[00:06:45] This was not just a political and economic phenomenon. What was one of the most surprising examples that you found in your research into how race and gender operated in that context?
[00:07:00] Josen Masangkay Diaz: As you say, the Cold War is often represented as one that focuses on threat, on the question of communism.
[00:07:04] But for me, it’s always also encapsulated all the battles and discourses that that threat makes possible. I see the Cold War as a period where language and the representation of race and gender start to shift and change in really meaningful ways. For me, my most interesting example is the building and the construction of the Philippine Refugee Processing Center in Bataan in 1980.
[00:07:29] This coincides with the passage of the Refugee Act in the United States as well. I think this complicates the US refugee relationship to show how Filipino teachers in particular are operating as a kind of intermediary between US benevolence, on the one hand, and refugees as the object of freedom and liberty, on the other hand.
[00:07:50] Filipino teachers were showing the world, in some ways, the success of the colonial model by teaching English, by teaching Western cultural norms. It’s important to note that English has been such a key aspect of the US colonial model in the Philippines. In my chapter that focuses on the refugee processing center, I show how English teachers were also wrapped up in a kind of affective work, which is coded as feminine labor.
[00:08:10] I take the conversation about care work, which is important within Filipino studies, and put it within the context of refugee rehabilitation to show how the labor of care is actually fulfilling but also confounding the bigger refugee project.
[00:08:33] It’s also showing us the complex relationship between the teacher and the refugee. I think there’s a relationship there that disrupts the project of rehabilitation. It’s one of the more pressing examples of how we see race and gender shift in the context of the Cold War and how we see it take shape in interesting ways in Asia and in the Philippines in particular.
[00:08:58] Cathy Hannabach: In that chapter about refugee education and another chapter about the figure of the New Filipina, which was invented in this same period, you look at humanitarianism and human rights—both as instruments that have been enormously helpful for progressive social movements in the Philippines and in the US but have also been deployed by conservative regimes both in the Philippines and in the US to justify all kinds of violences from neocolonial occupation to martial law to eugenicist population control.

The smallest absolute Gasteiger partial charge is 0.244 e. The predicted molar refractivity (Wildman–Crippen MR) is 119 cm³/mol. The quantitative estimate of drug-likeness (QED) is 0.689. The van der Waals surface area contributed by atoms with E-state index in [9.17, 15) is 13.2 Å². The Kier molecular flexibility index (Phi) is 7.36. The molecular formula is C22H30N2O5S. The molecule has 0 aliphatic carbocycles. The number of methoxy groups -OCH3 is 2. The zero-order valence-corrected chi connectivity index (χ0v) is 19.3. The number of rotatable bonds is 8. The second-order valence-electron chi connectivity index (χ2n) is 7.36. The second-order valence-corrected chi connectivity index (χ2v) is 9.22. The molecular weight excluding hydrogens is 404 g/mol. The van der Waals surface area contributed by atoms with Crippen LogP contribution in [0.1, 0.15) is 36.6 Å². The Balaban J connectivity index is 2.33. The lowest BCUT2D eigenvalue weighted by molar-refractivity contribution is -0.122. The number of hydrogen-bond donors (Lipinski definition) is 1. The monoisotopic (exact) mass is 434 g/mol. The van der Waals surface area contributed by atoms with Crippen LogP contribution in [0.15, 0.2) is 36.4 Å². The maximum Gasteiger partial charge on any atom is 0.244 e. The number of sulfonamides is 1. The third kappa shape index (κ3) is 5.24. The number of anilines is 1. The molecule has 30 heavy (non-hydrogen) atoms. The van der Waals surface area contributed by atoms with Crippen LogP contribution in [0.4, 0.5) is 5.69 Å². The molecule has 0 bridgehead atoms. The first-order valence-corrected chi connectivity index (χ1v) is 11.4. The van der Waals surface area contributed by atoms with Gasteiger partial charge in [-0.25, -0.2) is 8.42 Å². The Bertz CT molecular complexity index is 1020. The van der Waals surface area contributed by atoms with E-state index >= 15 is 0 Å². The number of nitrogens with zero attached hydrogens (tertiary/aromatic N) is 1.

[00:09:26]. What do you hope readers come away from those chapters understanding about humanitarianism and human rights?
[00:09:40] Josen Masangkay Diaz: I love this question, Cathy. I think it’s exactly as you say: it’s both/and.
[00:09:44] Human rights activists were and continue to be key in organizing campaigns again against the dictatorship, against the corrupt regimes throughout the Philippines. They were incredibly instrumental in shedding light on the human rights abuses that were happening throughout the 1970s and the 1980s.
[00:10:02] In my book, I’m also thinking about the ways that Marcos tries to get around these critiques in a lot of his speeches and his writing, much of which was actually written by ghost writers. He goes through a definition of the human and humanity that’s seeking to justify his power. He’s saying that these development programs will get Filipinos closer to the idealized human condition, so he tries to cultivate ideas about the human that are trying to justify his own rule.
[00:10:30] He, as well as Imelda Marcos, are talking about human rights as a distinctly Western formation. Like, what do they know about what we’re going through? He is spending some time trying to lay out to a public how human rights itself is a kind of colonial or imperialist position. He’s trying to come up with his own definition of the human and humanity.
[00:10:54] In my study of the Filipino Refugee Processing Center, I focus on Western ideas of humanitarianism that think of humanity as something to be bestowed upon the refugee, something to be given. But I also see the relationship between the teacher and the refugee- student as something that’s much more complicated.
[00:11:13] Within the processing center, for example, there are these hierarchies of the human that get torn apart, for instance, when the teacher and the student start to think about their affinities with each other, when they start to think of themselves as rooted in shared experiences of war. It really upends what our definitions of the human are, what they are rooted in, and in what ways they are no longer helpful.
[00:11:35] Some of the people that I’m studying are trying to redefine what human rights mean. In the end, I hope readers follow me through that analysis of the limits and possibilities of human rights.